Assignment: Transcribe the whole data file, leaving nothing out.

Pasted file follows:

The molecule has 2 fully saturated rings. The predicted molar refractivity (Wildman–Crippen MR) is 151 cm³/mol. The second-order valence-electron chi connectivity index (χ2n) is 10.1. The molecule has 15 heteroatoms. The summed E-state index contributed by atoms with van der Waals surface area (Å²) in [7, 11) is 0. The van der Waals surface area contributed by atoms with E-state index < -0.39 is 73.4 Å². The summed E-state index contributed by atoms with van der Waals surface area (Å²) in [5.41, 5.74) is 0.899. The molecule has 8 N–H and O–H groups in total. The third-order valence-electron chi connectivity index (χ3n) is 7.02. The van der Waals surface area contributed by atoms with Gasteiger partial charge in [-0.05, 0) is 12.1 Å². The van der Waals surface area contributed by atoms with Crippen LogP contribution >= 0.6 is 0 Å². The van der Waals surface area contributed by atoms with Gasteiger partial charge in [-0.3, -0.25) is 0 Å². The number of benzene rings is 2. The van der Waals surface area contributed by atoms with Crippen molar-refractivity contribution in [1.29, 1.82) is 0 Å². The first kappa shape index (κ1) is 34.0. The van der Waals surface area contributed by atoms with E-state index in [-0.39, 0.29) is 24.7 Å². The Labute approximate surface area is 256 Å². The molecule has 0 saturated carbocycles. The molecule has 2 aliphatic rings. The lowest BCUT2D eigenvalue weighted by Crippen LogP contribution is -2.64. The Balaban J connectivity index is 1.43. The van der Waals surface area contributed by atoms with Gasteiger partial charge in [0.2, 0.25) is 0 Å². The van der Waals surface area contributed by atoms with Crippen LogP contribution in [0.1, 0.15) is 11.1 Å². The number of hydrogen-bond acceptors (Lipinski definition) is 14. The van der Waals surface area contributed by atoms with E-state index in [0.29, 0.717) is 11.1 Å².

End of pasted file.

The molecule has 2 fully saturated rings. The predicted molar refractivity (Wildman–Crippen MR) is 151 cm³/mol. The second-order valence-electron chi connectivity index (χ2n) is 10.1. The molecule has 15 heteroatoms. The summed E-state index contributed by atoms with van der Waals surface area (Å²) in [7, 11) is 0. The van der Waals surface area contributed by atoms with E-state index < -0.39 is 73.4 Å². The summed E-state index contributed by atoms with van der Waals surface area (Å²) in [5.41, 5.74) is 0.899. The molecule has 8 N–H and O–H groups in total. The third-order valence-electron chi connectivity index (χ3n) is 7.02. The van der Waals surface area contributed by atoms with Gasteiger partial charge in [-0.05, 0) is 12.1 Å². The van der Waals surface area contributed by atoms with Crippen LogP contribution >= 0.6 is 0 Å². The van der Waals surface area contributed by atoms with Gasteiger partial charge in [-0.3, -0.25) is 0 Å². The number of benzene rings is 2. The van der Waals surface area contributed by atoms with Crippen molar-refractivity contribution in [1.29, 1.82) is 0 Å². The first kappa shape index (κ1) is 34.0. The van der Waals surface area contributed by atoms with E-state index in [-0.39, 0.29) is 24.7 Å². The Labute approximate surface area is 256 Å². The molecule has 0 saturated carbocycles. The molecule has 2 aliphatic rings. The lowest BCUT2D eigenvalue weighted by Crippen LogP contribution is -2.64. The Balaban J connectivity index is 1.43. The van der Waals surface area contributed by atoms with Gasteiger partial charge in [0.2, 0.25) is 0 Å². The van der Waals surface area contributed by atoms with Crippen LogP contribution in [0.1, 0.15) is 11.1 Å². The number of hydrogen-bond acceptors (Lipinski definition) is 14. The van der Waals surface area contributed by atoms with E-state index in [0.29, 0.717) is 11.1 Å².